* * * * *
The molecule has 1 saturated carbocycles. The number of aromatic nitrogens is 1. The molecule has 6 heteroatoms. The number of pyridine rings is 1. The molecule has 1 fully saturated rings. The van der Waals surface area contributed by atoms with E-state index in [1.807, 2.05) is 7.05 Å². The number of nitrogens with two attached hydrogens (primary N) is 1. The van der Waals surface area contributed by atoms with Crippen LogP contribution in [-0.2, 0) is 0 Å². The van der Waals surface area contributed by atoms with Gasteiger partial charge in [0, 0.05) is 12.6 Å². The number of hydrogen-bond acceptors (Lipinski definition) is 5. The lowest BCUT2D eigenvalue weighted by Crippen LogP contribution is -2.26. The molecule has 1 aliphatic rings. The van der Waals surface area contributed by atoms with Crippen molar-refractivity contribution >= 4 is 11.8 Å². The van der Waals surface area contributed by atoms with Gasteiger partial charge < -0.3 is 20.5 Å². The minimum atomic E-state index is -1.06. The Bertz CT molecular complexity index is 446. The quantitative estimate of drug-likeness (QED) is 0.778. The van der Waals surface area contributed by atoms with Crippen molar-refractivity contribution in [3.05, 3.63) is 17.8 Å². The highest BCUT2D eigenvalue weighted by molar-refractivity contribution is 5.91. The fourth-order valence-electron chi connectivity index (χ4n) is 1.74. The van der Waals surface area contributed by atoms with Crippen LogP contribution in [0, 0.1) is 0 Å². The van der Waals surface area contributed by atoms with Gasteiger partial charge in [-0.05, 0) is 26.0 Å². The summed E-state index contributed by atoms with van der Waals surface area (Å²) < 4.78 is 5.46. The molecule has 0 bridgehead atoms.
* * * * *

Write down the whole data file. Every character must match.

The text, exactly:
The molecule has 1 saturated carbocycles. The number of aromatic nitrogens is 1. The molecule has 6 heteroatoms. The number of pyridine rings is 1. The molecule has 1 fully saturated rings. The van der Waals surface area contributed by atoms with E-state index in [1.807, 2.05) is 7.05 Å². The number of nitrogens with two attached hydrogens (primary N) is 1. The van der Waals surface area contributed by atoms with Crippen LogP contribution in [-0.2, 0) is 0 Å². The van der Waals surface area contributed by atoms with Gasteiger partial charge in [0, 0.05) is 12.6 Å². The number of hydrogen-bond acceptors (Lipinski definition) is 5. The lowest BCUT2D eigenvalue weighted by Crippen LogP contribution is -2.26. The molecule has 1 aliphatic rings. The van der Waals surface area contributed by atoms with Crippen molar-refractivity contribution >= 4 is 11.8 Å². The van der Waals surface area contributed by atoms with Gasteiger partial charge < -0.3 is 20.5 Å². The minimum atomic E-state index is -1.06. The Bertz CT molecular complexity index is 446. The quantitative estimate of drug-likeness (QED) is 0.778. The van der Waals surface area contributed by atoms with Crippen molar-refractivity contribution in [3.05, 3.63) is 17.8 Å². The highest BCUT2D eigenvalue weighted by molar-refractivity contribution is 5.91. The fourth-order valence-electron chi connectivity index (χ4n) is 1.74. The van der Waals surface area contributed by atoms with Crippen LogP contribution in [0, 0.1) is 0 Å². The van der Waals surface area contributed by atoms with Gasteiger partial charge in [-0.05, 0) is 26.0 Å². The summed E-state index contributed by atoms with van der Waals surface area (Å²) < 4.78 is 5.46. The molecule has 0 bridgehead atoms.